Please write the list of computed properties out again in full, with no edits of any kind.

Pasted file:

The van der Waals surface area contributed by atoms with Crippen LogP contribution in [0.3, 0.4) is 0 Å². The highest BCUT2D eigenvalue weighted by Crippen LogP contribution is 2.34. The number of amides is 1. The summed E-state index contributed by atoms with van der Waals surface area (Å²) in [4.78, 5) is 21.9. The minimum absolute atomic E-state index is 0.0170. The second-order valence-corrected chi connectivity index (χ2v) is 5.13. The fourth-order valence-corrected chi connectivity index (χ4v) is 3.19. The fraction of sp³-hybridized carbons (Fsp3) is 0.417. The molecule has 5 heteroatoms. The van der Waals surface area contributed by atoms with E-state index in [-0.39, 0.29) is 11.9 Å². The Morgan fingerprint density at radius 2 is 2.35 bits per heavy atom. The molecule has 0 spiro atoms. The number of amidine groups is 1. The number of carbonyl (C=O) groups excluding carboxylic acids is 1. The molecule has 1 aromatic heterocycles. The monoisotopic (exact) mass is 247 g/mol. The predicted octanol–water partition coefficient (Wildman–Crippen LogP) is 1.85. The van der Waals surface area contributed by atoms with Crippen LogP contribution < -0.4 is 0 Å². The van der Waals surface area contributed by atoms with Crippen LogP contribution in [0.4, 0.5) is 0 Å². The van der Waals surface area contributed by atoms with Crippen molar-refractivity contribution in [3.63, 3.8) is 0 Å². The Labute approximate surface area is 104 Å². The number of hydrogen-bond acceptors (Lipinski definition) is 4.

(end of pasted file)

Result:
The van der Waals surface area contributed by atoms with Crippen LogP contribution in [0.3, 0.4) is 0 Å². The highest BCUT2D eigenvalue weighted by Crippen LogP contribution is 2.34. The number of amides is 1. The summed E-state index contributed by atoms with van der Waals surface area (Å²) in [4.78, 5) is 21.9. The minimum absolute atomic E-state index is 0.0170. The second-order valence-corrected chi connectivity index (χ2v) is 5.13. The fourth-order valence-corrected chi connectivity index (χ4v) is 3.19. The fraction of sp³-hybridized carbons (Fsp3) is 0.417. The molecule has 5 heteroatoms. The van der Waals surface area contributed by atoms with E-state index in [-0.39, 0.29) is 11.9 Å². The Morgan fingerprint density at radius 2 is 2.35 bits per heavy atom. The molecule has 0 spiro atoms. The number of amidine groups is 1. The number of carbonyl (C=O) groups excluding carboxylic acids is 1. The molecule has 1 aromatic heterocycles. The monoisotopic (exact) mass is 247 g/mol. The predicted octanol–water partition coefficient (Wildman–Crippen LogP) is 1.85. The van der Waals surface area contributed by atoms with Crippen LogP contribution < -0.4 is 0 Å². The van der Waals surface area contributed by atoms with Crippen LogP contribution in [0.4, 0.5) is 0 Å². The van der Waals surface area contributed by atoms with Crippen molar-refractivity contribution in [3.63, 3.8) is 0 Å². The Labute approximate surface area is 104 Å². The number of hydrogen-bond acceptors (Lipinski definition) is 4.